Nasal Breathing Improves Health

Health benefits of nasal breathing and the science of breath with James Nestor.

On today’s podcast, I talk to journalist James Nestor about the fascinating science behind breath and the widespread benefits of nasal breathing for improving health, performance, sleep apnea, and even longevity. We also talk about what you can do to improve your own breathing starting now.

In This Episode

Intro … 00:00:45
Background … 00:03:02
Consequences of Snoring … 00:05:10
Breathing and Oral Health … 00:13:57
Increasing Mouth Space … 00:21:04
Improving Facial Appearance … 00:25:56
Skull Examinations & Jaw Exercises … 00:30:07
Mechanical Stress … 00:36:36
Over-Breathing & Exercise … 00:40:40
Lung Capacity and Mortality … 00:47:03
Diaphragmatic Release … 00:51:24
Wearable Technology … 00:57:03
The Breathing Formula … 01:00:03

Nasal Breathing Improves Health - Podcast295 JamesNestor

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Hello everyone. Today I spoke with James Nestor author of the great book Breath, and we build this case regarding how important healthy respiration is. This isn’t an episode on Wim Hof, or some of the more intense practices that you may have heard regarding breath, but rather here we go into the importance of nasal breathing, the importance of lung capacity and how a data set from the Framingham Study found that lung capacity predicted all cause mortality.

We also provide some simple exercises you can do to improve the tonality of the musculature that dictates the potency of your airway, as well as a few other fun musings on diaphragmatic release, how some Indian tribes monitored their infants for proper breathing, and a few other choice select breathing techniques. And we really build upon this case which I hope you’re paying attention to, which is the quality of your breathing is very important. And one flag I’ll throw up for you. If you snore, then this is definitely an issue that you want to look into more, because it’s like driving your car with the e-brake on. It was a great conversation with James. I hope you enjoy it. I also hope you will leave the podcast a review on iTunes. If you’ve been finding the show helpful, it really helps us reach more people with the good work that we’re trying to do. And now we will go to the conversation with James.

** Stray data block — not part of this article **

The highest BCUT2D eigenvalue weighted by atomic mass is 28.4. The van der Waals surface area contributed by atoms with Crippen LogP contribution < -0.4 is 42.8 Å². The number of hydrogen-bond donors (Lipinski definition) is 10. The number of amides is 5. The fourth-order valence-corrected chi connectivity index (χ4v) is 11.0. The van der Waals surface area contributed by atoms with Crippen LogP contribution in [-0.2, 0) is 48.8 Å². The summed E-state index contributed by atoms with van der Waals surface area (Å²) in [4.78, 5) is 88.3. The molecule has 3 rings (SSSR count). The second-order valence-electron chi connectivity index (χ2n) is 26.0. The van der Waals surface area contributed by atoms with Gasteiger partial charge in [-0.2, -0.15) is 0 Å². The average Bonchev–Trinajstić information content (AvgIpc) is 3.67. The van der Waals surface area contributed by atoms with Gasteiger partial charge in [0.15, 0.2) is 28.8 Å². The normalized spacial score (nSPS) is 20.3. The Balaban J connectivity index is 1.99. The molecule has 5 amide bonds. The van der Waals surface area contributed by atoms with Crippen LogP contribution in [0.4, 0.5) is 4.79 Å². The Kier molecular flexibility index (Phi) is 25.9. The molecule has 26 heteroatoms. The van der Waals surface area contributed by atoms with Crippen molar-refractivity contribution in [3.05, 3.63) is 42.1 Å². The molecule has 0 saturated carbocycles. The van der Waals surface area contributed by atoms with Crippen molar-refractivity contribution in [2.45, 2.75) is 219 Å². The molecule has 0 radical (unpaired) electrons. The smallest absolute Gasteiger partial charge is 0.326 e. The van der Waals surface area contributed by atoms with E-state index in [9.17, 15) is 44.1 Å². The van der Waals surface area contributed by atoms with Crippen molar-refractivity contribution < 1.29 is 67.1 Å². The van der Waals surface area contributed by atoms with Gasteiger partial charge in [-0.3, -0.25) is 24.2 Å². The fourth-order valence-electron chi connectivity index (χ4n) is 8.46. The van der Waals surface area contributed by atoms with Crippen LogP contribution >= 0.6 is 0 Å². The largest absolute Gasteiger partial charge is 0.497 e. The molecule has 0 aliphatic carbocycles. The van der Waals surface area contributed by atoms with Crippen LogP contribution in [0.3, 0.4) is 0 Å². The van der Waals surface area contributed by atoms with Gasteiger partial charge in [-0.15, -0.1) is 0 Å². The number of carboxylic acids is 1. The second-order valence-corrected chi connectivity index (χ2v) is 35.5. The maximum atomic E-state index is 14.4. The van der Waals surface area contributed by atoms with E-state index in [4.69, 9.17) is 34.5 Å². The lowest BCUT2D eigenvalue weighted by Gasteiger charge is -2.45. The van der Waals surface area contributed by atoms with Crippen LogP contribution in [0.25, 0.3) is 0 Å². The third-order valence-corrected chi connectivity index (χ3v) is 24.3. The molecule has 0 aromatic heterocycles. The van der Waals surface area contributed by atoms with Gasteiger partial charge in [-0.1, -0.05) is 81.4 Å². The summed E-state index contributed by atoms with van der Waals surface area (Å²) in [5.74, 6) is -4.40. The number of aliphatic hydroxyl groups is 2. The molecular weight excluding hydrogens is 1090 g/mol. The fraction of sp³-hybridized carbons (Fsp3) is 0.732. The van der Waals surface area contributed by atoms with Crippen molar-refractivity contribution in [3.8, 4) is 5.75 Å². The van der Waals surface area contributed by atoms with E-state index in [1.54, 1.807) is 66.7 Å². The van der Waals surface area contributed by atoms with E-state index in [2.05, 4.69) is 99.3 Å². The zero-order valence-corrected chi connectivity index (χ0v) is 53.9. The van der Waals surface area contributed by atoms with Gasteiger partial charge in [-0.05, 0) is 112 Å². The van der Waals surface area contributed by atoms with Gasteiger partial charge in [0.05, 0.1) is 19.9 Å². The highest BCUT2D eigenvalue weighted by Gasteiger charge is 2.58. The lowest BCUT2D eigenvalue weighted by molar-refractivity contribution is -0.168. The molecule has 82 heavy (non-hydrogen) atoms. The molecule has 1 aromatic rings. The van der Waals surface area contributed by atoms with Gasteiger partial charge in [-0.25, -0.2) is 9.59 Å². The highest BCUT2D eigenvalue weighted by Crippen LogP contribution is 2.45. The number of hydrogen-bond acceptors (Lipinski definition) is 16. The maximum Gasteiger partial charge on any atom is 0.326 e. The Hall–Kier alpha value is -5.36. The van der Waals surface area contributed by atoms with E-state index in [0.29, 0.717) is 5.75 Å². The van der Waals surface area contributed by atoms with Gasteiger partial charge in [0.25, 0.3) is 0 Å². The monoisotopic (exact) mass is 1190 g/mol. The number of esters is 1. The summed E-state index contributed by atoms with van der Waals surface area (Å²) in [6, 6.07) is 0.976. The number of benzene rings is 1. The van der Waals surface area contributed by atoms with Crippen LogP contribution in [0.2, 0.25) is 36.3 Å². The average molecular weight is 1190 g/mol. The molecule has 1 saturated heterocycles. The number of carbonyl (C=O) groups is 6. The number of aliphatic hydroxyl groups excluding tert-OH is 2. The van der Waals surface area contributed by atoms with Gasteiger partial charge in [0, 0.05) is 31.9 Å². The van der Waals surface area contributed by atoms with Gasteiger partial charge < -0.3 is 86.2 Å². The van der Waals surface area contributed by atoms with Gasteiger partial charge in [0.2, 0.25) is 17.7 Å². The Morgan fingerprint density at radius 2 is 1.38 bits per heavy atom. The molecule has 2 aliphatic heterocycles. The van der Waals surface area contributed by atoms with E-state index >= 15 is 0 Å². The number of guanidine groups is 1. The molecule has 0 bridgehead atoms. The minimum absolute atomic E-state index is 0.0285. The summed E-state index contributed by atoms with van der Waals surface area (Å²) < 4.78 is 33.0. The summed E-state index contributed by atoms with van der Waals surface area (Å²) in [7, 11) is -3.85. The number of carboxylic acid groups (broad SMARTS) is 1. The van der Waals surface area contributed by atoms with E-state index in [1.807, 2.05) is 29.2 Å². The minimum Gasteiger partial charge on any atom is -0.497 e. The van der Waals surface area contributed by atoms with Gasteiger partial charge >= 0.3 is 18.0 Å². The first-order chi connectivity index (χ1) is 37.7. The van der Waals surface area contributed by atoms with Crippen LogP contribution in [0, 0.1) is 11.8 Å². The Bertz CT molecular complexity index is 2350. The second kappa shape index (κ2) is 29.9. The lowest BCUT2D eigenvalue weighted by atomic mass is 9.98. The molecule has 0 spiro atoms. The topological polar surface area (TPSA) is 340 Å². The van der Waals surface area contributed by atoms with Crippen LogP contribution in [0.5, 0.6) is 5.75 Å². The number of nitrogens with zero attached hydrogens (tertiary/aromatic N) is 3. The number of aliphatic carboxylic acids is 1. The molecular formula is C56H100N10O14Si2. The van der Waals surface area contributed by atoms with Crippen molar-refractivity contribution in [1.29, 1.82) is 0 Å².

➕ Full Podcast Transcript

Intro:

Welcome to Dr. Ruscio radio, providing practical and science-based solutions to feeling your best. To stay up to date on the latest topics as well as all of our prior episodes, make sure to subscribe in your podcast player. For weekly updates visit DrRuscio.com. The following discussion is for educational purposes only and is not intended to diagnose or treat any disease. Please do not apply any of this information without first speaking with your doctor. Now let’s head to the show.

DrMichaelRuscio:

Hello everyone. Today I spoke with James Nestor author of the great book Breath, and we build this case regarding how important healthy respiration is. This isn’t an episode on Wim Hof, or some of the more intense practices that you may have heard regarding breath, but rather here we go into the importance of nasal breathing, the importance of lung capacity and how a data set from the Framingham Study found that lung capacity predicted all cause mortality. We also provide some simple exercises you can do to improve the tonality of the musculature that dictates the potency of your airway, as well as a few other fun musings on diaphragmatic release, how some Indian tribes monitored their infants for proper breathing, and a few other choice select breathing techniques. And we really build upon this case which I hope you’re paying attention to, which is the quality of your breathing is very important.

DrMR:

And one flag I’ll throw up for you. If you snore, then this is definitely an issue that you want to look into more, because it’s like driving your car with the e-brake on. It was a great conversation with James. I hope you enjoy it. I also hope you will leave the podcast a review on iTunes. If you’ve been finding the show helpful, it really helps us reach more people with the good work that we’re trying to do. And now we will go to the conversation with James. Hey everyone. Welcome back to another episode of Dr. Ruscio radio. We are going to go deeper into breathing and how crucially important healthy breath is with a special guest today. James Nestor, who wrote a book called Breath, which I think is fantastic and I highly recommend. You may have also caught his interview on the Joe Rogan Podcast.

DrMR:

He’s done some really interesting stuff and I’m looking forward to having him expand upon his investigative journalism into breathing, but also some of his personal experiments. So James, welcome to the show. It’s great to have you here because like I was saying before we started the recording, we’ve had on Kevin Boyd, Brian Hockel, Mark Burhenne, but the fact that you’ve gone through some of these treatments firsthand, I think adds another layer of perspective. But I guess before I satisfy my curiosities of picking your brain, can you give people a little bit of your background and kind of the inception of the book Breath?